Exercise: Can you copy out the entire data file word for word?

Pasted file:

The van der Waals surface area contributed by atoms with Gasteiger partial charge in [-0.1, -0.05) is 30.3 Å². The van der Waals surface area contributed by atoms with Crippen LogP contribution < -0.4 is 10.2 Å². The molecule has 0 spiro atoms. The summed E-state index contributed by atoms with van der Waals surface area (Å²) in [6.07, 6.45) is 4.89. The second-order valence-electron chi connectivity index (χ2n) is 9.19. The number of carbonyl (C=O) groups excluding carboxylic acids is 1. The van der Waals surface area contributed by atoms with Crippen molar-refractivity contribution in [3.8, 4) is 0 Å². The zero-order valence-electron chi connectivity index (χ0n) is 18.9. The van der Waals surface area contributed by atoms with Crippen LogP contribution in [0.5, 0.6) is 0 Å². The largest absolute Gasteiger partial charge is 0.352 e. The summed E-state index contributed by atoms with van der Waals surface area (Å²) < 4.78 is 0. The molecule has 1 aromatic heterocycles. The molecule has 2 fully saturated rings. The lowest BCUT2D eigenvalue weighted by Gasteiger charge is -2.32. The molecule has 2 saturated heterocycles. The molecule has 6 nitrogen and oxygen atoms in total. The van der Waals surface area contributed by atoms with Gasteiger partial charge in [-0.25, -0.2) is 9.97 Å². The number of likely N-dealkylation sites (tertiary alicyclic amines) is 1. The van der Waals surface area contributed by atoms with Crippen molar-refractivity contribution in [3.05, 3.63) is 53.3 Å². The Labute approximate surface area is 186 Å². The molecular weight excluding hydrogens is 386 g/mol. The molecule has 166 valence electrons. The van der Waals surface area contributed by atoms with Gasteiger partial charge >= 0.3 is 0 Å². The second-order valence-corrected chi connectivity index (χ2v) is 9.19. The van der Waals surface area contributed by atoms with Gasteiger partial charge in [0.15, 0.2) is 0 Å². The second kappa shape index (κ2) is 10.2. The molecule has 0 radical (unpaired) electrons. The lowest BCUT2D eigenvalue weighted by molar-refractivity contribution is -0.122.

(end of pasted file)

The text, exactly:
The van der Waals surface area contributed by atoms with Gasteiger partial charge in [-0.1, -0.05) is 30.3 Å². The van der Waals surface area contributed by atoms with Crippen LogP contribution < -0.4 is 10.2 Å². The molecule has 0 spiro atoms. The summed E-state index contributed by atoms with van der Waals surface area (Å²) in [6.07, 6.45) is 4.89. The second-order valence-electron chi connectivity index (χ2n) is 9.19. The number of carbonyl (C=O) groups excluding carboxylic acids is 1. The van der Waals surface area contributed by atoms with Crippen molar-refractivity contribution in [3.8, 4) is 0 Å². The zero-order valence-electron chi connectivity index (χ0n) is 18.9. The van der Waals surface area contributed by atoms with Crippen LogP contribution in [0.5, 0.6) is 0 Å². The largest absolute Gasteiger partial charge is 0.352 e. The summed E-state index contributed by atoms with van der Waals surface area (Å²) < 4.78 is 0. The molecule has 1 aromatic heterocycles. The molecule has 2 fully saturated rings. The lowest BCUT2D eigenvalue weighted by Gasteiger charge is -2.32. The molecule has 2 saturated heterocycles. The molecule has 6 nitrogen and oxygen atoms in total. The van der Waals surface area contributed by atoms with Gasteiger partial charge in [-0.25, -0.2) is 9.97 Å². The number of likely N-dealkylation sites (tertiary alicyclic amines) is 1. The van der Waals surface area contributed by atoms with Crippen molar-refractivity contribution in [3.05, 3.63) is 53.3 Å². The Labute approximate surface area is 186 Å². The molecular weight excluding hydrogens is 386 g/mol. The molecule has 166 valence electrons. The van der Waals surface area contributed by atoms with Gasteiger partial charge >= 0.3 is 0 Å². The second-order valence-corrected chi connectivity index (χ2v) is 9.19. The van der Waals surface area contributed by atoms with Gasteiger partial charge in [0.15, 0.2) is 0 Å². The second kappa shape index (κ2) is 10.2. The molecule has 0 radical (unpaired) electrons. The lowest BCUT2D eigenvalue weighted by molar-refractivity contribution is -0.122.